Better sleep thanks to tongue pacemaker for sleep apnea

Tongue pacemaker for sleep apnea

Millions of Germans suffer from sleep apnea at night, which deprives them of sleep. Also on the “day of sleep”, 21. June, these people will be exhausted and tired due to their disturbed night sleep. At the university hospital Regensburg (UKR) physicians make now possible with the innovative tongue pacemaker such sleep apnea patients again a restful night sleep.

Klaus Schuberth has been unconsciously awake many times a night for years. During sleep, his pharyngeal muscles slacken, the tongue falls back and blocks the airway – he can no longer breathe. Alarmed by the lack of oxygen, his heart beats faster, his blood pressure rises, and the respiratory muscles in his chest are activated. With success: His body pulls Klaus Schuberth out of sleep.

He catches his breath and is saved from suffocation. As a rule, Klaus Schuberth does not notice this reflex. But these frequent awakenings every night make the following day a torture: “I was a businessman, responsible for numerous employees and high turnovers. Due to my daytime sleepiness, I became too unfocused to continue to meet the demands of my position.

I had no choice but to resign,” says the entrepreneur from the district of Regensburg, describing the consequences that the nocturnal breathing interruptions had on his life and career.

Sleep apnea leads to occupational disability

“Current studies assume that more than twelve million Germans suffer from sleep apnea, and the number of unreported cases is high. Deep sleep is disturbed again and again. The effects for those affected range from daytime sleepiness to high blood pressure, which in turn is a risk factor for cardiovascular disease,” informs Dr. René Fischer, who heads the sleep medicine consultation in the Department of Otorhinolaryngology at the UKR and works with senior physician PD Dr. Veronika Vielsmeier offers a novel therapy procedure for sleep apnea patients.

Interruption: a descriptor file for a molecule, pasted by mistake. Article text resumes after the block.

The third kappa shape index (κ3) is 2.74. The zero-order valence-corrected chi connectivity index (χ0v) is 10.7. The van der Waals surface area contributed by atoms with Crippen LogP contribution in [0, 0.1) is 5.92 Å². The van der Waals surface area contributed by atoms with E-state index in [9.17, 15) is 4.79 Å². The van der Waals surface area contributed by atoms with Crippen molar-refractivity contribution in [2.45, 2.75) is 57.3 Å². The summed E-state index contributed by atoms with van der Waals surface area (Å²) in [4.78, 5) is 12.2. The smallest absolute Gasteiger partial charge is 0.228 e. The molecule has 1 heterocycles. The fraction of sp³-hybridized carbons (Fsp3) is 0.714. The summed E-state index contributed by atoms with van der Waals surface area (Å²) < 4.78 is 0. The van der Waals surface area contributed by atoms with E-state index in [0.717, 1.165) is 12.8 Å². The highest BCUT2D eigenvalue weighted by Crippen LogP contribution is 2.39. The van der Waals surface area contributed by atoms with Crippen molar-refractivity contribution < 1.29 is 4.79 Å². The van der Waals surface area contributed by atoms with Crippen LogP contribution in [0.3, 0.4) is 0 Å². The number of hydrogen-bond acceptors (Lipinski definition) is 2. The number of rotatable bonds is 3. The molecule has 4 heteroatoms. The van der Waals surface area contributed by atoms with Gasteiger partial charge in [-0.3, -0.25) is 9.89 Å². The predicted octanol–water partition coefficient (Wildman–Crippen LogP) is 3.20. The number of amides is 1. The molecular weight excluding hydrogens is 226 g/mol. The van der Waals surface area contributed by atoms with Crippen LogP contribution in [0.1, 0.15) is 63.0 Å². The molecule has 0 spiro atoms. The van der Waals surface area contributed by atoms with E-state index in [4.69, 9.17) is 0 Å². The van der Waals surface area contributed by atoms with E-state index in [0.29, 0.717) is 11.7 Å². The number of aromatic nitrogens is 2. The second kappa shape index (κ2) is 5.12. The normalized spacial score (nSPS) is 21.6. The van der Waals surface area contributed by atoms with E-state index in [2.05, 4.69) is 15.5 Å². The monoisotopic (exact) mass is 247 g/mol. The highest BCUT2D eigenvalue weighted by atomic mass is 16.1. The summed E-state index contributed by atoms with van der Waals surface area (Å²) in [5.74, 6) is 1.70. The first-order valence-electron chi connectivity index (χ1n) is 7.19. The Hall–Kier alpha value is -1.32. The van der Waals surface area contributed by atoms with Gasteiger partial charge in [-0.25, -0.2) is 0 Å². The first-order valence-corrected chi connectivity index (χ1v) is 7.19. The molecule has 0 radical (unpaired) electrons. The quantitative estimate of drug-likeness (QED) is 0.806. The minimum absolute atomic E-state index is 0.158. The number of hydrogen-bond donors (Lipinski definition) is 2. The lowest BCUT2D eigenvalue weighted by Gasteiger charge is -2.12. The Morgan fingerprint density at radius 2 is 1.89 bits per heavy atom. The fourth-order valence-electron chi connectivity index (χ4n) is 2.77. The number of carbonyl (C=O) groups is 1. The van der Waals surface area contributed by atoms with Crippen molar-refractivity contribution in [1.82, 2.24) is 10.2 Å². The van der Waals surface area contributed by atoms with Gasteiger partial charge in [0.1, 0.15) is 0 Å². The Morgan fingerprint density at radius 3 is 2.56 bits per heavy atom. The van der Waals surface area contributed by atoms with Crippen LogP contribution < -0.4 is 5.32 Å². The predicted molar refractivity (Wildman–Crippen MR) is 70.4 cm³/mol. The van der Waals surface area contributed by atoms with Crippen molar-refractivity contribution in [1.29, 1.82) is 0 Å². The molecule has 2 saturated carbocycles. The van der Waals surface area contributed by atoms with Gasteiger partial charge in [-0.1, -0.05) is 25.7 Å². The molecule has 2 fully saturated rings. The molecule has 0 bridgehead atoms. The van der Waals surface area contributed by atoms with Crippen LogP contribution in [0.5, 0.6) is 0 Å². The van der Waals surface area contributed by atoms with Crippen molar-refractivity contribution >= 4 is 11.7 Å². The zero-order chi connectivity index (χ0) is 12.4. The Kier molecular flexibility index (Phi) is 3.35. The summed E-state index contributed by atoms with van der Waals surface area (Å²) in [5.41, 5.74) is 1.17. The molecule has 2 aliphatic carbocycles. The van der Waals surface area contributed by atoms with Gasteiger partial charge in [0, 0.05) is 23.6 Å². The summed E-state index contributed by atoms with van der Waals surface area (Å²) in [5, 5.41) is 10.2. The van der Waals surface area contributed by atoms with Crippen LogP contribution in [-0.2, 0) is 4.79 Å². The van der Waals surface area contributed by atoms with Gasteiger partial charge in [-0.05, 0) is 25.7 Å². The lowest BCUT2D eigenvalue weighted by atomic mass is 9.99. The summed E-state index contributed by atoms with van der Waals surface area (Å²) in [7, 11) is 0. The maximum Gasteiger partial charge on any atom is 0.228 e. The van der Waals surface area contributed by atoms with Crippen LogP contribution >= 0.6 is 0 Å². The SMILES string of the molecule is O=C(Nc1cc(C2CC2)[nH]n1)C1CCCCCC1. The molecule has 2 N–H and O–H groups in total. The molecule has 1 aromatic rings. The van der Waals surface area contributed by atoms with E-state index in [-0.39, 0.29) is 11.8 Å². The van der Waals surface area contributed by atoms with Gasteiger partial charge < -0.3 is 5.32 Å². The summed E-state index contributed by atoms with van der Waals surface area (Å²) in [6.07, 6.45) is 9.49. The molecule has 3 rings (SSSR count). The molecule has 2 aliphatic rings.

“During an examination in the sleep laboratory, Mr. Schuberth was diagnosed with severe obstructive sleep apnea. Wearing a breathing mask at night is the standard therapy in such a case. The airways are kept open by means of overpressure. But the mask significantly disturbed Mr. Schuberth’s sleep.

For this reason, surgery was the only option for him,” recalls Dr. Michael Arzt. Fisher. Klaus Schuberth had the choice between a complex jaw operation, in which the jawbone is cut and moved forward, and the implantation of a so-called tongue pacemaker. He opted for the latter. “The tongue pacemaker consists of several individual components. The pulse generator, which is inserted below the collarbone, delivers an impulse to the lingual nerve via a stimulation electrode.

©UKR/Lars Grotzke

A pressure sensor measures breathing during sleep and transmits the time of inhalation to the pulse generator. At this moment, the electrode on the lingual nerve triggers a gentle contraction of the tongue muscles,” reports PD Dr. Vielsmeier. Thanks to this new high-tech treatment method, the airways remain clear at night and sleep is undisturbed.

“The first patient we treated with this technology a few months ago can now finally return to his job as a professional driver. Before the therapy he had about 45 breathing pauses per hour during sleep. This significantly increases the risk of microsleep at the wheel and is associated with a high accident risk.